In the case of Iris, the subject of the film was portrayed in two different time periods – glibly summarised by A N Wilson as the ‘bonking’ and the ‘bonkers’ phases of Murdoch’s life, – by two star performers who bring with them two separate sets of performance expectations.
Dame Judi Dench, usually portrays regal, powerful figures, so her star persona is based around her personal magnetism, gravitas and quiet grace. Kate Winslet’s star persona at the time, on the other hand, invoked dynamism, youth and vitality. Christine Geraghty has suggested that Winslet brought a Hollywood-style performance of freedom and physicality to her roles in British heritage films, a genre/mode more readily associated with constraint and reserve.
The film exploits these star personae in order to separate its two versions of Murdoch. This seems to be deliberate in Iris, taking into account the physical dissimilarities between the younger and older Irises (Winslet is considerably taller than Dench, with longer limbs) in comparison with the efforts to make Hugh Bonneville and Jim Broadbent look the same as John Bayley.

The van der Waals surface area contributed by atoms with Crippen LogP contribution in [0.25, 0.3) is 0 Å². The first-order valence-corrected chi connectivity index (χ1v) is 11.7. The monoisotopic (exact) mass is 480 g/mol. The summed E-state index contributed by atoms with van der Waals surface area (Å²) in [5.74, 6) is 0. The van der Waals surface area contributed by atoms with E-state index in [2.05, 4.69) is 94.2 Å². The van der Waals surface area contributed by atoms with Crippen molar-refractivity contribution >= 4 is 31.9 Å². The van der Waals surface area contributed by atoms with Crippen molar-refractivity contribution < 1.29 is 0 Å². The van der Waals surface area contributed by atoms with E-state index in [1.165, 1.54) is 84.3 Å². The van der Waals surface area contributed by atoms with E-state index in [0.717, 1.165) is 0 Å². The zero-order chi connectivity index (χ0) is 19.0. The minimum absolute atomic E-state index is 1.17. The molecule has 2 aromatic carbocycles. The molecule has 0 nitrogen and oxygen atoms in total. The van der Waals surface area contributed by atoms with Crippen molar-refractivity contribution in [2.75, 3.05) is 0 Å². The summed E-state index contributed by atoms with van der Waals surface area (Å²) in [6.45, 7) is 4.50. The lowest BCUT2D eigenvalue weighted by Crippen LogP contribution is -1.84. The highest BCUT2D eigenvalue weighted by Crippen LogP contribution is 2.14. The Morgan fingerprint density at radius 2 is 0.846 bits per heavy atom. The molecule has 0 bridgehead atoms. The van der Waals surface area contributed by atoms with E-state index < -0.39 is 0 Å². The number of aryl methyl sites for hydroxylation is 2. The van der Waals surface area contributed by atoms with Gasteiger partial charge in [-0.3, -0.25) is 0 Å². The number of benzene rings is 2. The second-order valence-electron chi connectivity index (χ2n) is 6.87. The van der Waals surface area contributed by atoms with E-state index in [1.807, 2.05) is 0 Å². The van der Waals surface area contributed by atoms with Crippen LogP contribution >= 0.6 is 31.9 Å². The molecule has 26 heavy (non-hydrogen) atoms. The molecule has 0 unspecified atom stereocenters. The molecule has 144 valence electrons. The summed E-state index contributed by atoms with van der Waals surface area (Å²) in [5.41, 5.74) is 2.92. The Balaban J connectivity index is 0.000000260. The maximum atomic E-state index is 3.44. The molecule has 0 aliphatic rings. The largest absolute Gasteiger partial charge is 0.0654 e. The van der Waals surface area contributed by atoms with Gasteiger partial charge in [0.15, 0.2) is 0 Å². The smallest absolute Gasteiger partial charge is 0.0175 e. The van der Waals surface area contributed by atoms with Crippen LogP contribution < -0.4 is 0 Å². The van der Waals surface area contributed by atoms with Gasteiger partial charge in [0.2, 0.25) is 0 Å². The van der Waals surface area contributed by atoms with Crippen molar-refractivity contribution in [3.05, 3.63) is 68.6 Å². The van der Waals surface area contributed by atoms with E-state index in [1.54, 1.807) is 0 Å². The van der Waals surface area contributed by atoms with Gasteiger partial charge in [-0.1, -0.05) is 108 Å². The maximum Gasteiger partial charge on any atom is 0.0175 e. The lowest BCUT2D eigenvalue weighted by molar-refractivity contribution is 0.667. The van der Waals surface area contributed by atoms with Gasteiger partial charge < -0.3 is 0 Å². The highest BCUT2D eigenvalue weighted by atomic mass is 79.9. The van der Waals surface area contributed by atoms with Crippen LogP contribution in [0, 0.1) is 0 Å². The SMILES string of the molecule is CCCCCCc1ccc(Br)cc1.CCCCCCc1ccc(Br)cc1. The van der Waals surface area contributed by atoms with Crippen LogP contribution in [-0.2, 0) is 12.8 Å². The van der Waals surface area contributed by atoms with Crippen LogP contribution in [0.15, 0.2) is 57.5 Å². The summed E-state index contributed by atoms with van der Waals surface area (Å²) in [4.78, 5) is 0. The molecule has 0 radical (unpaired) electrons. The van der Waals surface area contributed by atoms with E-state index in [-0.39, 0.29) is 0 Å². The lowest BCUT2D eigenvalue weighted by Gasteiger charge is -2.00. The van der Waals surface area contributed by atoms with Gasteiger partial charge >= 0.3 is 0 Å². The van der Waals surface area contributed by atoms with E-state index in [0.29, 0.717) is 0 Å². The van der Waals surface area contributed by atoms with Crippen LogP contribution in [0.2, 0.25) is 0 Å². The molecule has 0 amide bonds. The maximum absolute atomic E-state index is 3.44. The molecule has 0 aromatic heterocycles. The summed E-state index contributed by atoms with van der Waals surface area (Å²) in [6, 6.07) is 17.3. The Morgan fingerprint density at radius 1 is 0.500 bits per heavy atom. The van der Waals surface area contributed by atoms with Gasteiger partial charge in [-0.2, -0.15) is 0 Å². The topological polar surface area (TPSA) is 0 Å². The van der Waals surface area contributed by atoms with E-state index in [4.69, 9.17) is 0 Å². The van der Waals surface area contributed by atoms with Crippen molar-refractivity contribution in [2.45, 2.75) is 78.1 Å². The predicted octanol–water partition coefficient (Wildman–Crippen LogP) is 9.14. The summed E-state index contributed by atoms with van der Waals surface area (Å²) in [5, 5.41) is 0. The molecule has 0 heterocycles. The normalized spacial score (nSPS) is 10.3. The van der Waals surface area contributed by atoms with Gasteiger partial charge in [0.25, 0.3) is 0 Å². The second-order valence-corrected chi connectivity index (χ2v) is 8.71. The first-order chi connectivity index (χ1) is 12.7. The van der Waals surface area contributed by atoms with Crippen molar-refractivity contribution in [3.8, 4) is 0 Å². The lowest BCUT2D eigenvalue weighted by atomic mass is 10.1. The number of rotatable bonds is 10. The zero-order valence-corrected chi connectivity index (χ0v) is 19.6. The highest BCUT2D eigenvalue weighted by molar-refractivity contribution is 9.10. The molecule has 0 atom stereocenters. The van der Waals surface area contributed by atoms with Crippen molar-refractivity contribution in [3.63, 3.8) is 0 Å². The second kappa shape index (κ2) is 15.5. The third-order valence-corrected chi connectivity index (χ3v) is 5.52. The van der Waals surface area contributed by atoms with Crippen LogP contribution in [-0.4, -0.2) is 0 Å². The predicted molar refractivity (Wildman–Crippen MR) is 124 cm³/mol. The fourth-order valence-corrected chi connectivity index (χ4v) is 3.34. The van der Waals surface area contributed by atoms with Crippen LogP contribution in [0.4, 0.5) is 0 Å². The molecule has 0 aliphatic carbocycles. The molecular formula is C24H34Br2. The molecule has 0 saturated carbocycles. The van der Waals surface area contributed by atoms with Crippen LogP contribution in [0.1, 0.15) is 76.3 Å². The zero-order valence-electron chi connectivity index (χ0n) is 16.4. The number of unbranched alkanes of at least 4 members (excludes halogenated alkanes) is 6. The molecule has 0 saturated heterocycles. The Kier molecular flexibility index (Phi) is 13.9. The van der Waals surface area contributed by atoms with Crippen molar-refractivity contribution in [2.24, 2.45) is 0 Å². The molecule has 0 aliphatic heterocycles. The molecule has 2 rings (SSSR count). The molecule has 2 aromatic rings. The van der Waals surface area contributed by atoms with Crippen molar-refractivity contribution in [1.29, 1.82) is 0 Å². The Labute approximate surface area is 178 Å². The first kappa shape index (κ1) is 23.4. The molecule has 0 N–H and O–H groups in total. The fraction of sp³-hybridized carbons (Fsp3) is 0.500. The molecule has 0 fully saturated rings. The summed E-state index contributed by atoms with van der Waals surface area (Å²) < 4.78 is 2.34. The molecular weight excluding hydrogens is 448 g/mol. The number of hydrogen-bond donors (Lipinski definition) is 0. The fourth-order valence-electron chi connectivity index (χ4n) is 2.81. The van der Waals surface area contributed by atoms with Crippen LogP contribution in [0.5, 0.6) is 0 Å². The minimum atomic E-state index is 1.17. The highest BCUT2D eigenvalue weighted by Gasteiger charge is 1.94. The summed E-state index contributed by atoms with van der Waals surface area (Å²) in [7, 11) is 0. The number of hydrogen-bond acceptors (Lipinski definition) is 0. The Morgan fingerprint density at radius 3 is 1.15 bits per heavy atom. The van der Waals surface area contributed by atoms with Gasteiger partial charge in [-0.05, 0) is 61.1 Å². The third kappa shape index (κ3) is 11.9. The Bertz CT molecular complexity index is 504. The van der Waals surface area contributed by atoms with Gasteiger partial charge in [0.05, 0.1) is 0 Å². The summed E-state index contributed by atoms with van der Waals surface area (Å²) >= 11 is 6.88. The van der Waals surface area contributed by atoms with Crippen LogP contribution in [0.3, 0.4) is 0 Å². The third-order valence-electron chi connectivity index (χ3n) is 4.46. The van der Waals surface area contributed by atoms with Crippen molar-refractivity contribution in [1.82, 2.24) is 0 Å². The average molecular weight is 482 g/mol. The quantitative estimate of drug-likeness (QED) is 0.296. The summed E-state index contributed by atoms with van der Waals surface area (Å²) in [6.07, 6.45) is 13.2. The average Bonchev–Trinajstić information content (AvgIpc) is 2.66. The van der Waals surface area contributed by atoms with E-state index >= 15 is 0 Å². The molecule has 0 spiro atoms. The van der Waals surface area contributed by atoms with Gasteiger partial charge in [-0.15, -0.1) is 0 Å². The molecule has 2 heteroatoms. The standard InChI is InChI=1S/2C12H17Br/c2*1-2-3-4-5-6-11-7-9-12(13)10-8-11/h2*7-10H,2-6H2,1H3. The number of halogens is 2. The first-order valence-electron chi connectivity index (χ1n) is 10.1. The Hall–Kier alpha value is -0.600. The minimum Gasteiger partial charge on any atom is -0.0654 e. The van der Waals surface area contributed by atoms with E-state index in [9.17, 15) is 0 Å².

The youthful star persona of Winslet is exploited to exaggerate the young Iris’s sexuality, provocativeness and energy. Judi Dench’s performance of the older Murdoch’s dignity in the face of the realisation that she will eventually lose her mental faculties to Alzheimer’s disease recalls other moments of her career in which similar moments of overwhelming emotion are performed with quiet restraint.
In the case of Iris Murdoch, not only are Dench and Winslet playing a real person, but also portraying in audiovisual media an individual whose image was recorded in audiovisual media, a person who existed in living memory.
A key moment in Iris ties together these issues of performance, interpretation and impersonation. Dench’s Iris visits a television studio to be interviewed by broadcaster Joan Bakewell. Before being led into the studio, Iris views on the monitors in the gallery archive footage of her younger self being interviewed for television.